2 March 2017
We carried out this inspection under Section 60 of the Health and Social Care Act 2008 as part of our regulatory functions. This inspection was carried out to check whether the provider is meeting the legal requirements and regulations associated with the Health and Social Care Act 2008, to look at the overall quality of the service, and to provide a rating for the service under the Care Act 2014.
This inspection was carried out on 13 January 2017 by three inspectors, one pharmacist inspector and an expert by experience. An expert by experience is a person who has personal experience of using or caring for someone who uses this type of care service. The expert-by-experience who took part in the inspection had specific knowledge of caring for older people who approached the end of their lives.
Before our inspection we looked at records that were sent to us by the registered manager and the local authority to inform us of significant changes and events. We also received a Provider Information Return (PIR) which the registered manager had completed prior to our visit. The PIR is a form that asks the provider to give some key information about the service, what the service does well and what improvements they plan to make.
We looked at the premises and equipment. We looked at 12 sets of records that related to people’s care and examined three people’s medicines charts. We looked at people’s assessments of needs and care plans and checked that their care and treatment was delivered consistently with these records. We consulted documentation that related to staff recruitment, training and management, and records relevant to the storage, ordering and administration of medicines. We observed the administration of medicines. We looked at checks that were carried out in relation to the safety and quality of the service. We sampled the services’ policies and procedures.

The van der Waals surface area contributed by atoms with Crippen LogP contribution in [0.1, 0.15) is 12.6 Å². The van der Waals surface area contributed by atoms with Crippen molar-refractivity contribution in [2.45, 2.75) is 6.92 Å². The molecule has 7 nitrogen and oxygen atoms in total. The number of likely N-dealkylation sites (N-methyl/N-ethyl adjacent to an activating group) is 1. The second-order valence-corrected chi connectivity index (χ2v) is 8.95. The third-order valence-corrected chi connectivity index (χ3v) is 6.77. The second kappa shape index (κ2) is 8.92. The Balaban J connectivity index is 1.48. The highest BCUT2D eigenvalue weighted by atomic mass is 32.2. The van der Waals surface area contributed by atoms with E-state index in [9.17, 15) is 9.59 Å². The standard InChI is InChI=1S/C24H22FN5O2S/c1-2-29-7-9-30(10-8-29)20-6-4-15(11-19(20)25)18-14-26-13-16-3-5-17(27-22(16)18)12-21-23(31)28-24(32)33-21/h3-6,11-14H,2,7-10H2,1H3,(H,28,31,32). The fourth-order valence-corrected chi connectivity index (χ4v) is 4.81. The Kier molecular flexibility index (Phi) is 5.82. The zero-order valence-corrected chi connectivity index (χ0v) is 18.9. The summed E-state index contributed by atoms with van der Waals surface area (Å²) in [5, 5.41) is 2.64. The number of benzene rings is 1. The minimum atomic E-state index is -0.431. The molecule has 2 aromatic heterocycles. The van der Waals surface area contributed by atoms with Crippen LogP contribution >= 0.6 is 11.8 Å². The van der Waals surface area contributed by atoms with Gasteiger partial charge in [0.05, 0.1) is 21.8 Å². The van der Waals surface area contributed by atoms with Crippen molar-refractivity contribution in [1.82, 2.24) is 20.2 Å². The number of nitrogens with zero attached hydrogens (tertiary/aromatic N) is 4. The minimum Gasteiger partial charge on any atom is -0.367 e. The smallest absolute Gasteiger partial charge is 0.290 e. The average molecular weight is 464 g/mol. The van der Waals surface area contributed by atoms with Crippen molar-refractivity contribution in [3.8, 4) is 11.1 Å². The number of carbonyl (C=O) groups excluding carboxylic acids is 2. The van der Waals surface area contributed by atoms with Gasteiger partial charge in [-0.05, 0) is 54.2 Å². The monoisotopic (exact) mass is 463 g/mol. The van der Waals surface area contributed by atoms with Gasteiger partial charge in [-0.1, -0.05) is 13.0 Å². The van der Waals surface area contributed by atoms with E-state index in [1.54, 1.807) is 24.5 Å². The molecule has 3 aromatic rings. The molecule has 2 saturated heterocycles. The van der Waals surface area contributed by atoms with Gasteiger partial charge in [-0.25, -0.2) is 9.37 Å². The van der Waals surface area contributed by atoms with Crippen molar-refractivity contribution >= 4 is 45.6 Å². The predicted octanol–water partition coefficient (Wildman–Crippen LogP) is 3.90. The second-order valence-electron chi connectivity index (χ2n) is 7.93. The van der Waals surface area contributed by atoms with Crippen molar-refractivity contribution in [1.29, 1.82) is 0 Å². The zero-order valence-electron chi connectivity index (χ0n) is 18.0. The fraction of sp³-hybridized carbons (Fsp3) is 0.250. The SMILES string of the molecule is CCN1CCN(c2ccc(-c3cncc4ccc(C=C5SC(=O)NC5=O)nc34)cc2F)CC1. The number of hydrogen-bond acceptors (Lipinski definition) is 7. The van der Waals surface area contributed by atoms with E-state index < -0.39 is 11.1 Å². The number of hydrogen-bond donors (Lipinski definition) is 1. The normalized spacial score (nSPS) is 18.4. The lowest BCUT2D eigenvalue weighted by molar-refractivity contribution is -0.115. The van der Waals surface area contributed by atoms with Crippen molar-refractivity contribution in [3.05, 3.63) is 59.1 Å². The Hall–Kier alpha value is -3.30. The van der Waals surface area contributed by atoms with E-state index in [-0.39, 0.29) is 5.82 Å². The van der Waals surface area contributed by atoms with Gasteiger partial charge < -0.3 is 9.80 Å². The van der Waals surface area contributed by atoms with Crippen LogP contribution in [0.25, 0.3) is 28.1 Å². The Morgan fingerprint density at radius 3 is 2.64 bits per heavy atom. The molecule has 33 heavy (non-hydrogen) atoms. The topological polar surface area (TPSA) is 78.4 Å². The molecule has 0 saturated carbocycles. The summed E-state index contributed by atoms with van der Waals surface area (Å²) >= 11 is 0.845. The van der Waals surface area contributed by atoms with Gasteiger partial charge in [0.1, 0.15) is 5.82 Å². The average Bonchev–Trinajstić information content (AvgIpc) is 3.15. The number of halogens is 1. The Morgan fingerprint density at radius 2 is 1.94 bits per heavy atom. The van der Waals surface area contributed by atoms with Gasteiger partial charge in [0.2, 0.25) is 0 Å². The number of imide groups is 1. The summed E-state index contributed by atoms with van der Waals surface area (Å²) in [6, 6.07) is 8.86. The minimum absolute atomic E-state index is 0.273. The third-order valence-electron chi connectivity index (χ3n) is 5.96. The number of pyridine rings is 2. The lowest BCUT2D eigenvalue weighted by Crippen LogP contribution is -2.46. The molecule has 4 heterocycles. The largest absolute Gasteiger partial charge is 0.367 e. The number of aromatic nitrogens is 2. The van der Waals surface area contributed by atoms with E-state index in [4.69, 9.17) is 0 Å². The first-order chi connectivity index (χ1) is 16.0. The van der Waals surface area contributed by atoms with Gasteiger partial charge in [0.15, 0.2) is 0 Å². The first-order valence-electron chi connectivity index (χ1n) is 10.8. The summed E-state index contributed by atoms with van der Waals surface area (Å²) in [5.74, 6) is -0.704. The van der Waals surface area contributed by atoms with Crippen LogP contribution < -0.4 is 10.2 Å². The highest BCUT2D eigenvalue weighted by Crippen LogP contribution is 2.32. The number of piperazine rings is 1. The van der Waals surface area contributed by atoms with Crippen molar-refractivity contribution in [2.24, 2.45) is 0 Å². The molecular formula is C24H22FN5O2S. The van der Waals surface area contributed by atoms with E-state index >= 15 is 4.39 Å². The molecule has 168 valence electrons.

We spoke with four people who stayed in the In-Patient Unit (IPU), six of their relatives, two visitors and three volunteers. We also spoke with relatives of four people who received support from the community palliative care service and the hospice at home service in the community.
We spoke with the provider's chief executive officer, the registered manager (who is also the community services manager), the head of clinical services, a hospice at home team leader, the day services manager, the education manager, the human resources manager, the counselling services manager, a matron who oversaw the IPU, three nurses, and five care workers.